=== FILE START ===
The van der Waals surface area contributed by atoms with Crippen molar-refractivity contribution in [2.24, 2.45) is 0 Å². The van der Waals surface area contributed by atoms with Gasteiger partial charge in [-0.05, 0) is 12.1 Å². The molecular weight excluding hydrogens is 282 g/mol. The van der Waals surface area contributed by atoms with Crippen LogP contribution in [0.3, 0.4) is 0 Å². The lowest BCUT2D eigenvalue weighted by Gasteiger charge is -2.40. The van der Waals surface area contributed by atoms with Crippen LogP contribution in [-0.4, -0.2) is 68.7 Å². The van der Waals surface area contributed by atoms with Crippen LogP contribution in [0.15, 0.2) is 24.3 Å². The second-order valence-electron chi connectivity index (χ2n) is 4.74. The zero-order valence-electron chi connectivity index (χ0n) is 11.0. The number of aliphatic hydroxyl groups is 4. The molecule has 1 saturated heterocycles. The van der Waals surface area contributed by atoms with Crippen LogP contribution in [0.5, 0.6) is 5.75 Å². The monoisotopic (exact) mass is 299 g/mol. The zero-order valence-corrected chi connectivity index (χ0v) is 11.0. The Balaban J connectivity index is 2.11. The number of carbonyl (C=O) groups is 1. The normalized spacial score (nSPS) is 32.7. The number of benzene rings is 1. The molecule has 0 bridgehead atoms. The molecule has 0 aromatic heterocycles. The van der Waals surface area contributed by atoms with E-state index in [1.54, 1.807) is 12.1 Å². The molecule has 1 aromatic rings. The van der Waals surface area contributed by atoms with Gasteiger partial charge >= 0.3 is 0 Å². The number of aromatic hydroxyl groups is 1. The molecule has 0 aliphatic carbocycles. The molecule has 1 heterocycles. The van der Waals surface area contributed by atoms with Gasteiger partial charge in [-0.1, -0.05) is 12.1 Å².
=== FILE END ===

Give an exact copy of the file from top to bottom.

The van der Waals surface area contributed by atoms with Crippen molar-refractivity contribution in [2.24, 2.45) is 0 Å². The van der Waals surface area contributed by atoms with Gasteiger partial charge in [-0.05, 0) is 12.1 Å². The molecular weight excluding hydrogens is 282 g/mol. The van der Waals surface area contributed by atoms with Crippen LogP contribution in [0.3, 0.4) is 0 Å². The lowest BCUT2D eigenvalue weighted by Gasteiger charge is -2.40. The van der Waals surface area contributed by atoms with Crippen LogP contribution in [-0.4, -0.2) is 68.7 Å². The van der Waals surface area contributed by atoms with Crippen LogP contribution in [0.15, 0.2) is 24.3 Å². The second-order valence-electron chi connectivity index (χ2n) is 4.74. The zero-order valence-electron chi connectivity index (χ0n) is 11.0. The number of aliphatic hydroxyl groups is 4. The molecule has 1 saturated heterocycles. The van der Waals surface area contributed by atoms with Crippen LogP contribution in [0.5, 0.6) is 5.75 Å². The monoisotopic (exact) mass is 299 g/mol. The zero-order valence-corrected chi connectivity index (χ0v) is 11.0. The Balaban J connectivity index is 2.11. The number of carbonyl (C=O) groups is 1. The normalized spacial score (nSPS) is 32.7. The number of benzene rings is 1. The molecule has 0 bridgehead atoms. The molecule has 0 aromatic heterocycles. The van der Waals surface area contributed by atoms with E-state index in [1.54, 1.807) is 12.1 Å². The molecule has 1 aromatic rings. The van der Waals surface area contributed by atoms with Gasteiger partial charge >= 0.3 is 0 Å². The number of aromatic hydroxyl groups is 1. The molecule has 0 aliphatic carbocycles. The molecule has 1 heterocycles. The van der Waals surface area contributed by atoms with Gasteiger partial charge in [-0.1, -0.05) is 12.1 Å².